A political spat in Eastern Europe fertilizes the American farming industry

By Aliza Kempner

Tension surrounding trade conflicts between Russia and Belarus continues to blossom: this time surrounding the potash industry, a fertilizer whose high price worldwide has remained afloat courtesy of a Belarusian cartel. Pressures from either side have taken an ugly turn, with Russia most recently imposing a slew of trade restrictions.

While the dispute has hurt Russian and Belarusian profits, farmers from Idaho to India have benefited from lower fertilizer prices. Potash serves as one of three main ingredients in widely-used fertilizer for corn and soybean yields, and the price for granular potash in the Midwest has fallen to around $400 a ton, from $420.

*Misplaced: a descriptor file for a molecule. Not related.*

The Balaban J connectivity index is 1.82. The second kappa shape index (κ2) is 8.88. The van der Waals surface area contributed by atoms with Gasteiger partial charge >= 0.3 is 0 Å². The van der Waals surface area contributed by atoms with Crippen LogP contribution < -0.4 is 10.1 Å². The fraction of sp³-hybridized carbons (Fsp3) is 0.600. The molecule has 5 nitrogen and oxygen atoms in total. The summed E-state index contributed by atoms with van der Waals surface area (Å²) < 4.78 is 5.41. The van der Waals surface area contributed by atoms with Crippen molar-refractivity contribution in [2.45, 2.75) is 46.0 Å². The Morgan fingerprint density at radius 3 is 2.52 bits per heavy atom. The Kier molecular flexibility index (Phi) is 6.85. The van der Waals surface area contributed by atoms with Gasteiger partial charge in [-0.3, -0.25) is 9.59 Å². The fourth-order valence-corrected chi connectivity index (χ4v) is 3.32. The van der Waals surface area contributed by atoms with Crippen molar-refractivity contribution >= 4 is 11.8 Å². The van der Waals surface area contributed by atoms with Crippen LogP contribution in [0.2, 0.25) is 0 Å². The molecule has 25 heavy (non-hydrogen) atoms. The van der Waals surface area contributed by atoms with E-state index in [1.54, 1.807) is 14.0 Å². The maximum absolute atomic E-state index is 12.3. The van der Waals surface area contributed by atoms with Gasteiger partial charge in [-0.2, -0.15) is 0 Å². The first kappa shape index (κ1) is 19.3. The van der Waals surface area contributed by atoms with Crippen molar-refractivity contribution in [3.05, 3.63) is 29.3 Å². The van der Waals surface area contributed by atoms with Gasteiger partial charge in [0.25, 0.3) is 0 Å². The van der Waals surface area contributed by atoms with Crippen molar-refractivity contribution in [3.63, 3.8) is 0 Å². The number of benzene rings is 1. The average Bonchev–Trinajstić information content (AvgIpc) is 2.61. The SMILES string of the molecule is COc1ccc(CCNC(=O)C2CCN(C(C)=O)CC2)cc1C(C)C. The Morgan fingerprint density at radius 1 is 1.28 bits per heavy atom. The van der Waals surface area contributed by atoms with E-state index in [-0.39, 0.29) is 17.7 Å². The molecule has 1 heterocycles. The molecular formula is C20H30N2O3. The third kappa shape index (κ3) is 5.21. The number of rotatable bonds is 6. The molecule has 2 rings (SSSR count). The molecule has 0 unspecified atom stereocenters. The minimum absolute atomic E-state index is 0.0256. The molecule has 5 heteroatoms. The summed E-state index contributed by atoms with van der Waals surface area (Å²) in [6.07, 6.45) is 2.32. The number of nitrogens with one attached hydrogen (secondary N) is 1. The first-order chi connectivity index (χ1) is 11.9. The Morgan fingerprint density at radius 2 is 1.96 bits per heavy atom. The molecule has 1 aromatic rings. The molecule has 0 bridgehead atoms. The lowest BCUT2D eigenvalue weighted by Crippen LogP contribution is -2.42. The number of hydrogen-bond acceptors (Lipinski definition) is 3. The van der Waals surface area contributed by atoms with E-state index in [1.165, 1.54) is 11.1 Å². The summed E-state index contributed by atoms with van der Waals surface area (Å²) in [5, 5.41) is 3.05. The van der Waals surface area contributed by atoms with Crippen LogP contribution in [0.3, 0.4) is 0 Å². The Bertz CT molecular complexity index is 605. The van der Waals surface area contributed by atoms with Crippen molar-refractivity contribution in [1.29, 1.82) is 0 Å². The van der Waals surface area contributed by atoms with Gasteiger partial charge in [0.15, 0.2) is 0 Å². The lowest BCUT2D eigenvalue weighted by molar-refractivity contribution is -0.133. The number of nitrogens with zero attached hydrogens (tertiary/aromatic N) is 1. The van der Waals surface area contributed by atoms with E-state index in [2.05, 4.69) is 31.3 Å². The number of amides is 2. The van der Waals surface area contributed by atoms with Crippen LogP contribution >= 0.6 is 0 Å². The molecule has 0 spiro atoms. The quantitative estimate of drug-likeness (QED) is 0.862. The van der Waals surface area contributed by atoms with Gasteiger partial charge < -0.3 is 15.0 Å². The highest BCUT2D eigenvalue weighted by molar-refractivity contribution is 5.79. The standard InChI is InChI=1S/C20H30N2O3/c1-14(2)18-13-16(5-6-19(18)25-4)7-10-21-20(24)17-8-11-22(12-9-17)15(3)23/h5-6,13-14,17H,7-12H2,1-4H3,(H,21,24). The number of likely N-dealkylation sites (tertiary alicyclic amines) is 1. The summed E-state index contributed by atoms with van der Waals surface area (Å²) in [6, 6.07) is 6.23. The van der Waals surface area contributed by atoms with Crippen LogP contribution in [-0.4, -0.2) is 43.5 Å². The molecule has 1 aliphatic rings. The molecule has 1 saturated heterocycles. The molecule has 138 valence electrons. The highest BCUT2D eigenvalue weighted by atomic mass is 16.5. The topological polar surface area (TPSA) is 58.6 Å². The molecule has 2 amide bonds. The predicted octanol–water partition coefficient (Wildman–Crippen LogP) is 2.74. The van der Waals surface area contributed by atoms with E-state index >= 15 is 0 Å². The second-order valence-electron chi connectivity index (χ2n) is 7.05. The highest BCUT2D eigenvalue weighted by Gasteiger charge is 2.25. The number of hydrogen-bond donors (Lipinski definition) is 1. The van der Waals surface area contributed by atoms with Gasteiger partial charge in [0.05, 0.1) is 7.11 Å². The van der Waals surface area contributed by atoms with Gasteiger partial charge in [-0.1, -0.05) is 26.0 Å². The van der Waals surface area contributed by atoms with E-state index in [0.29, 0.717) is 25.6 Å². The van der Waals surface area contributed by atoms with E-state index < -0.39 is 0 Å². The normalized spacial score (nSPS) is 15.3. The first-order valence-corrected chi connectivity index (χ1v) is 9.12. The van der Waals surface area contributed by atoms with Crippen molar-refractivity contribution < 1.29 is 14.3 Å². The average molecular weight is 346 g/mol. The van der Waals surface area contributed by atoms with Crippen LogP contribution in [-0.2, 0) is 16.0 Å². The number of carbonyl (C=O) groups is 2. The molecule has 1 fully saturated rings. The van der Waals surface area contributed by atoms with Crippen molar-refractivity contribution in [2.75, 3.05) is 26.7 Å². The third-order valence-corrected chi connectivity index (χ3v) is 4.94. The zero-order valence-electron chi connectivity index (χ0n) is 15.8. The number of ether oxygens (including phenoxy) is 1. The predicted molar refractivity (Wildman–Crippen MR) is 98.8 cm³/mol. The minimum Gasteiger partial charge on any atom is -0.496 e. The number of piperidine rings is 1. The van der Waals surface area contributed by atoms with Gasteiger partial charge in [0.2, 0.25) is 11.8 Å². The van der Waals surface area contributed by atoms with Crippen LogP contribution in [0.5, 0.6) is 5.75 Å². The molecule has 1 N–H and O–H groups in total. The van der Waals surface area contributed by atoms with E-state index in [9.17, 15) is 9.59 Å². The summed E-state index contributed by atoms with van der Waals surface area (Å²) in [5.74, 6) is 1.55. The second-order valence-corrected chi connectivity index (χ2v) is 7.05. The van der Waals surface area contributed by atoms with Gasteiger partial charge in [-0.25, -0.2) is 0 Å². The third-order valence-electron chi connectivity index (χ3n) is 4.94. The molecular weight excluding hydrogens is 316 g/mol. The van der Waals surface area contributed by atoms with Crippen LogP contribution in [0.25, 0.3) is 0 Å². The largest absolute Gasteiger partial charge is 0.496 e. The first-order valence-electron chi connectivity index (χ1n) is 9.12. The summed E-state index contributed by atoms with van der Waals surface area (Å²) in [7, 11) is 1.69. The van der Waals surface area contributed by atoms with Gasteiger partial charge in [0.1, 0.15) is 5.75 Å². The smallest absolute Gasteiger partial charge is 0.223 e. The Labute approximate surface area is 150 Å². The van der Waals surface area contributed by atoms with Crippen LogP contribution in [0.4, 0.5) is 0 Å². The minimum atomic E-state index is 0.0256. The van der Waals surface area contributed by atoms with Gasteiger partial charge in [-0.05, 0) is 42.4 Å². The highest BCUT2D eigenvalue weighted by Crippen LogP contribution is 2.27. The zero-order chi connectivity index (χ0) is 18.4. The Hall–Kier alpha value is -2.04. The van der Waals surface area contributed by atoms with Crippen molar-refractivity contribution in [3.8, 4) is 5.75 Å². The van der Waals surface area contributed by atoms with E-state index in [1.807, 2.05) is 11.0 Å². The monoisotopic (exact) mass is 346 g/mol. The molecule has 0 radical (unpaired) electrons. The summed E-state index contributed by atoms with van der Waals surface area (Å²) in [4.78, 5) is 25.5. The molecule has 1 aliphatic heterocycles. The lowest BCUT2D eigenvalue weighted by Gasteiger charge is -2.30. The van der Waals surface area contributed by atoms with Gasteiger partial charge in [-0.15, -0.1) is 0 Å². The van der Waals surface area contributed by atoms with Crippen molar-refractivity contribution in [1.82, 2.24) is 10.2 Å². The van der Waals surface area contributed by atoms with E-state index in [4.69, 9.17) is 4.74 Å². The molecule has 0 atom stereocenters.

The New York Times highlights the details of the hostility between the political leaders and explains the potential windfall to American farmers.